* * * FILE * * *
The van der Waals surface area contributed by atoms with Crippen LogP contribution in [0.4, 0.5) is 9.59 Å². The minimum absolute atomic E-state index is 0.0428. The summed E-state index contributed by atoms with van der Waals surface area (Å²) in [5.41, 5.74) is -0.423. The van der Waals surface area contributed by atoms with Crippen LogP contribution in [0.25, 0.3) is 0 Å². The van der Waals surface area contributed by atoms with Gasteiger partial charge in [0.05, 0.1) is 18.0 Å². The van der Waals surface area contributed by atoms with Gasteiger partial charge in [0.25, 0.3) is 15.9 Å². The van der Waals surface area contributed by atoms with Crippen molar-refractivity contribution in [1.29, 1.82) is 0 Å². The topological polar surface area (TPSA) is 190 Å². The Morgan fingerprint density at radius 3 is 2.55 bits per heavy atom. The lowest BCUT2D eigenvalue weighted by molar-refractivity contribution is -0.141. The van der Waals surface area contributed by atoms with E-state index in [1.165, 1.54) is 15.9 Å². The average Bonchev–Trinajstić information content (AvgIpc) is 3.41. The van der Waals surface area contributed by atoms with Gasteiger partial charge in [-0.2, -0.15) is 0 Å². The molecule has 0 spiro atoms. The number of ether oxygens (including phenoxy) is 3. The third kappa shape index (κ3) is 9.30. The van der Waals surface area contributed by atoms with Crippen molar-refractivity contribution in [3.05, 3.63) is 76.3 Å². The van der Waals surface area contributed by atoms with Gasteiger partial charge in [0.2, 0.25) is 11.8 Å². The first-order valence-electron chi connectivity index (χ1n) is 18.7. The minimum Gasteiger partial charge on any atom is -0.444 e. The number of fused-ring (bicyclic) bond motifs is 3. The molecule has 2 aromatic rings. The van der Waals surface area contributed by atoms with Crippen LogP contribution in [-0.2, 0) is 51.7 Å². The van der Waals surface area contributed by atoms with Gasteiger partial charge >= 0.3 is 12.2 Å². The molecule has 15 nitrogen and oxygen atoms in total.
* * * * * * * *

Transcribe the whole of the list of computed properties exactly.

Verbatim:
The van der Waals surface area contributed by atoms with Crippen LogP contribution in [0.4, 0.5) is 9.59 Å². The minimum absolute atomic E-state index is 0.0428. The summed E-state index contributed by atoms with van der Waals surface area (Å²) in [5.41, 5.74) is -0.423. The van der Waals surface area contributed by atoms with Crippen LogP contribution in [0.25, 0.3) is 0 Å². The van der Waals surface area contributed by atoms with Gasteiger partial charge in [0.05, 0.1) is 18.0 Å². The van der Waals surface area contributed by atoms with Gasteiger partial charge in [0.25, 0.3) is 15.9 Å². The van der Waals surface area contributed by atoms with Crippen molar-refractivity contribution in [1.29, 1.82) is 0 Å². The topological polar surface area (TPSA) is 190 Å². The Morgan fingerprint density at radius 3 is 2.55 bits per heavy atom. The lowest BCUT2D eigenvalue weighted by molar-refractivity contribution is -0.141. The van der Waals surface area contributed by atoms with E-state index in [1.165, 1.54) is 15.9 Å². The average Bonchev–Trinajstić information content (AvgIpc) is 3.41. The van der Waals surface area contributed by atoms with Gasteiger partial charge in [-0.2, -0.15) is 0 Å². The molecule has 0 spiro atoms. The number of ether oxygens (including phenoxy) is 3. The third kappa shape index (κ3) is 9.30. The van der Waals surface area contributed by atoms with Crippen molar-refractivity contribution in [3.05, 3.63) is 76.3 Å². The van der Waals surface area contributed by atoms with Gasteiger partial charge in [0.2, 0.25) is 11.8 Å². The first-order valence-electron chi connectivity index (χ1n) is 18.7. The minimum Gasteiger partial charge on any atom is -0.444 e. The number of fused-ring (bicyclic) bond motifs is 3. The molecule has 2 aromatic rings. The van der Waals surface area contributed by atoms with Crippen LogP contribution in [-0.2, 0) is 51.7 Å². The van der Waals surface area contributed by atoms with Gasteiger partial charge >= 0.3 is 12.2 Å². The molecule has 15 nitrogen and oxygen atoms in total.